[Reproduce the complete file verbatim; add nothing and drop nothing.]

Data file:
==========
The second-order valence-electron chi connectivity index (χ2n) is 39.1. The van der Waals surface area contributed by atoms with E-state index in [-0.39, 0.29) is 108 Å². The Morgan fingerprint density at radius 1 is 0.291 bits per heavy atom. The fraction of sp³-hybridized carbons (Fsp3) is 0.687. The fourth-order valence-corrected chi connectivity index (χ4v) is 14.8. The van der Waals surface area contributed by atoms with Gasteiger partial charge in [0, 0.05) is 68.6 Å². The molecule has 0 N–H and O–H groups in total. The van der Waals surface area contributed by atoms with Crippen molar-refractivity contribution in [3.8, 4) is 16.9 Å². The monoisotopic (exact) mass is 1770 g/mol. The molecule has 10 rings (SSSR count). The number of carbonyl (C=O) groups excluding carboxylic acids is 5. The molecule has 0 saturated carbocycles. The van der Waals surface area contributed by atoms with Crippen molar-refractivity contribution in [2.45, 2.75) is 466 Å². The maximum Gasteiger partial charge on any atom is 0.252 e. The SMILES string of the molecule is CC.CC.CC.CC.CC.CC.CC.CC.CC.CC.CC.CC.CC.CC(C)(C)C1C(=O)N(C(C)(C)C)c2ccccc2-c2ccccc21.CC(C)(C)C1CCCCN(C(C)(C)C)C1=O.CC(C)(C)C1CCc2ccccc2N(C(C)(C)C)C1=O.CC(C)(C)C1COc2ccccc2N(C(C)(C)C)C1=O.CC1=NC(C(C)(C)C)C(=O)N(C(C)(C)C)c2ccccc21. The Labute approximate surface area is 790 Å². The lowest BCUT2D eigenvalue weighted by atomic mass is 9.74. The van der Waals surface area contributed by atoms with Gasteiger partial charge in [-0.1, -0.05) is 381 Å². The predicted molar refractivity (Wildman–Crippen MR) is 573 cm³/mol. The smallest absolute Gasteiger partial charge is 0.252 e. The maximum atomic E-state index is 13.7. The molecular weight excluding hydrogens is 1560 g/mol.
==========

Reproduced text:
The second-order valence-electron chi connectivity index (χ2n) is 39.1. The van der Waals surface area contributed by atoms with E-state index in [-0.39, 0.29) is 108 Å². The Morgan fingerprint density at radius 1 is 0.291 bits per heavy atom. The fraction of sp³-hybridized carbons (Fsp3) is 0.687. The fourth-order valence-corrected chi connectivity index (χ4v) is 14.8. The van der Waals surface area contributed by atoms with Gasteiger partial charge in [0, 0.05) is 68.6 Å². The molecule has 0 N–H and O–H groups in total. The van der Waals surface area contributed by atoms with Crippen molar-refractivity contribution in [3.8, 4) is 16.9 Å². The monoisotopic (exact) mass is 1770 g/mol. The molecule has 10 rings (SSSR count). The number of carbonyl (C=O) groups excluding carboxylic acids is 5. The molecule has 0 saturated carbocycles. The van der Waals surface area contributed by atoms with Crippen molar-refractivity contribution in [2.45, 2.75) is 466 Å². The maximum Gasteiger partial charge on any atom is 0.252 e. The SMILES string of the molecule is CC.CC.CC.CC.CC.CC.CC.CC.CC.CC.CC.CC.CC.CC(C)(C)C1C(=O)N(C(C)(C)C)c2ccccc2-c2ccccc21.CC(C)(C)C1CCCCN(C(C)(C)C)C1=O.CC(C)(C)C1CCc2ccccc2N(C(C)(C)C)C1=O.CC(C)(C)C1COc2ccccc2N(C(C)(C)C)C1=O.CC1=NC(C(C)(C)C)C(=O)N(C(C)(C)C)c2ccccc21. The Labute approximate surface area is 790 Å². The lowest BCUT2D eigenvalue weighted by atomic mass is 9.74. The van der Waals surface area contributed by atoms with Gasteiger partial charge in [-0.1, -0.05) is 381 Å². The predicted molar refractivity (Wildman–Crippen MR) is 573 cm³/mol. The smallest absolute Gasteiger partial charge is 0.252 e. The maximum atomic E-state index is 13.7. The molecular weight excluding hydrogens is 1560 g/mol.